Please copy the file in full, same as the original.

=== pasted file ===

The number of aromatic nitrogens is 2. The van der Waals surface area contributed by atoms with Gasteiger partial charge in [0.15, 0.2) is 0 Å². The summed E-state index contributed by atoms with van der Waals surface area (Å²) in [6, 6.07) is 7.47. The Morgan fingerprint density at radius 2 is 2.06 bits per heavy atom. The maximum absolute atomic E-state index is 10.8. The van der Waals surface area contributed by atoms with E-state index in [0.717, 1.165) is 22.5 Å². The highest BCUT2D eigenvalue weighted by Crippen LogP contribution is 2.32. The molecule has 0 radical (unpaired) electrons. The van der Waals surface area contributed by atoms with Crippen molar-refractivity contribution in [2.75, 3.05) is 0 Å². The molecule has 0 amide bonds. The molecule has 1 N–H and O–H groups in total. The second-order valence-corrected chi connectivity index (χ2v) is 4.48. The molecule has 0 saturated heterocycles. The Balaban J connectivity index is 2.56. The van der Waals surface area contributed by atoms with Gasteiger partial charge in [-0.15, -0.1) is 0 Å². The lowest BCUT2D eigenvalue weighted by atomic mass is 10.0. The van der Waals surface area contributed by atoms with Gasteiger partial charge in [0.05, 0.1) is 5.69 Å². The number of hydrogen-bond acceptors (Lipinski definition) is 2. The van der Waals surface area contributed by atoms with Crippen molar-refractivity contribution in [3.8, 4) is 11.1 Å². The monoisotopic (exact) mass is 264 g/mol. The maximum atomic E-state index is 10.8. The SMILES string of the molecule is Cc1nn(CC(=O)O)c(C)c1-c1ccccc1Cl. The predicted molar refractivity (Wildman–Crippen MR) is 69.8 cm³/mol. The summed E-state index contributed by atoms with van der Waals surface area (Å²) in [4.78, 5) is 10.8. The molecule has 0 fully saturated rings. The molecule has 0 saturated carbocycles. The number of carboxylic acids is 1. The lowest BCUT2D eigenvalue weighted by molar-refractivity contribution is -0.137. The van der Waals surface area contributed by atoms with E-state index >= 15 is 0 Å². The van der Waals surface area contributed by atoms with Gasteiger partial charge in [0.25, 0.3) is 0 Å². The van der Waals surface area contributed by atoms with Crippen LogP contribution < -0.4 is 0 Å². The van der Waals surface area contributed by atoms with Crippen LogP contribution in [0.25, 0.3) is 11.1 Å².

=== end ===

The number of aromatic nitrogens is 2. The van der Waals surface area contributed by atoms with Gasteiger partial charge in [0.15, 0.2) is 0 Å². The summed E-state index contributed by atoms with van der Waals surface area (Å²) in [6, 6.07) is 7.47. The Morgan fingerprint density at radius 2 is 2.06 bits per heavy atom. The maximum absolute atomic E-state index is 10.8. The van der Waals surface area contributed by atoms with E-state index in [0.717, 1.165) is 22.5 Å². The highest BCUT2D eigenvalue weighted by Crippen LogP contribution is 2.32. The molecule has 0 radical (unpaired) electrons. The van der Waals surface area contributed by atoms with Crippen molar-refractivity contribution in [2.75, 3.05) is 0 Å². The molecule has 0 amide bonds. The molecule has 1 N–H and O–H groups in total. The second-order valence-corrected chi connectivity index (χ2v) is 4.48. The molecule has 0 saturated heterocycles. The Balaban J connectivity index is 2.56. The van der Waals surface area contributed by atoms with Gasteiger partial charge in [-0.15, -0.1) is 0 Å². The lowest BCUT2D eigenvalue weighted by atomic mass is 10.0. The van der Waals surface area contributed by atoms with Gasteiger partial charge in [0.05, 0.1) is 5.69 Å². The number of hydrogen-bond acceptors (Lipinski definition) is 2. The van der Waals surface area contributed by atoms with Crippen molar-refractivity contribution in [3.8, 4) is 11.1 Å². The monoisotopic (exact) mass is 264 g/mol. The maximum atomic E-state index is 10.8. The SMILES string of the molecule is Cc1nn(CC(=O)O)c(C)c1-c1ccccc1Cl. The predicted molar refractivity (Wildman–Crippen MR) is 69.8 cm³/mol. The summed E-state index contributed by atoms with van der Waals surface area (Å²) in [4.78, 5) is 10.8. The molecule has 0 fully saturated rings. The molecule has 0 saturated carbocycles. The number of carboxylic acids is 1. The lowest BCUT2D eigenvalue weighted by molar-refractivity contribution is -0.137. The van der Waals surface area contributed by atoms with E-state index >= 15 is 0 Å². The van der Waals surface area contributed by atoms with Gasteiger partial charge in [0.25, 0.3) is 0 Å². The van der Waals surface area contributed by atoms with Crippen LogP contribution < -0.4 is 0 Å². The van der Waals surface area contributed by atoms with Crippen LogP contribution in [0.25, 0.3) is 11.1 Å².